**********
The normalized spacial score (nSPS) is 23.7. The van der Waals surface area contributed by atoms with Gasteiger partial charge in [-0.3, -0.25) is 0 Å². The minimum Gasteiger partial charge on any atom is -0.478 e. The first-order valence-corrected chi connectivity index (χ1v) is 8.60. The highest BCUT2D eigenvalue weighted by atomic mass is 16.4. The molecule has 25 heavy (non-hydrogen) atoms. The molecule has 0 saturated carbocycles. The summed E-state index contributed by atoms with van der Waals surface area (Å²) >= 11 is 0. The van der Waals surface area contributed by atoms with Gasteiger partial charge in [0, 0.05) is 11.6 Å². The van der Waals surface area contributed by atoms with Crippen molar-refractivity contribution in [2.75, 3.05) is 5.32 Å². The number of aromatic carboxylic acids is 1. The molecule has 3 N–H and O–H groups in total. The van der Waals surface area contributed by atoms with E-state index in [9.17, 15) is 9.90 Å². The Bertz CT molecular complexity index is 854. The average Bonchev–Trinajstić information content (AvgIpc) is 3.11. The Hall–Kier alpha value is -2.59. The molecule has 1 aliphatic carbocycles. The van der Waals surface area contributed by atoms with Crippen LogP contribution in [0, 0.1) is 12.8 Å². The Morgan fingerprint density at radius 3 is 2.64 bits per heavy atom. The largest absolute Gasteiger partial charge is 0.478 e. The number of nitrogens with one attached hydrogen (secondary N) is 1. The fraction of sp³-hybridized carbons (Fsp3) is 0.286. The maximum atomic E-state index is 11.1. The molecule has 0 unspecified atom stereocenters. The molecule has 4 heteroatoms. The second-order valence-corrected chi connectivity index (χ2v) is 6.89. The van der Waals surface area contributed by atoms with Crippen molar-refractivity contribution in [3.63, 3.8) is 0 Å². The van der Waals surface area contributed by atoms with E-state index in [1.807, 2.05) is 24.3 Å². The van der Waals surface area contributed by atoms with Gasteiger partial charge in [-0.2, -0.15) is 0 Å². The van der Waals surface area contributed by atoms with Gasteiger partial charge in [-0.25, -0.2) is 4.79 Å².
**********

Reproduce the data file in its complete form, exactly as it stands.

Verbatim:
The normalized spacial score (nSPS) is 23.7. The van der Waals surface area contributed by atoms with Gasteiger partial charge in [-0.3, -0.25) is 0 Å². The minimum Gasteiger partial charge on any atom is -0.478 e. The first-order valence-corrected chi connectivity index (χ1v) is 8.60. The highest BCUT2D eigenvalue weighted by atomic mass is 16.4. The molecule has 25 heavy (non-hydrogen) atoms. The molecule has 0 saturated carbocycles. The summed E-state index contributed by atoms with van der Waals surface area (Å²) >= 11 is 0. The van der Waals surface area contributed by atoms with Gasteiger partial charge in [0, 0.05) is 11.6 Å². The van der Waals surface area contributed by atoms with Crippen molar-refractivity contribution in [2.75, 3.05) is 5.32 Å². The number of aromatic carboxylic acids is 1. The molecule has 3 N–H and O–H groups in total. The van der Waals surface area contributed by atoms with E-state index in [9.17, 15) is 9.90 Å². The Bertz CT molecular complexity index is 854. The average Bonchev–Trinajstić information content (AvgIpc) is 3.11. The Hall–Kier alpha value is -2.59. The molecule has 1 aliphatic carbocycles. The van der Waals surface area contributed by atoms with Crippen LogP contribution in [0, 0.1) is 12.8 Å². The Morgan fingerprint density at radius 3 is 2.64 bits per heavy atom. The largest absolute Gasteiger partial charge is 0.478 e. The number of nitrogens with one attached hydrogen (secondary N) is 1. The fraction of sp³-hybridized carbons (Fsp3) is 0.286. The maximum atomic E-state index is 11.1. The molecule has 0 unspecified atom stereocenters. The molecule has 4 heteroatoms. The second-order valence-corrected chi connectivity index (χ2v) is 6.89. The van der Waals surface area contributed by atoms with Crippen molar-refractivity contribution in [3.63, 3.8) is 0 Å². The van der Waals surface area contributed by atoms with E-state index in [1.807, 2.05) is 24.3 Å². The van der Waals surface area contributed by atoms with Gasteiger partial charge in [-0.2, -0.15) is 0 Å². The van der Waals surface area contributed by atoms with Gasteiger partial charge in [-0.25, -0.2) is 4.79 Å².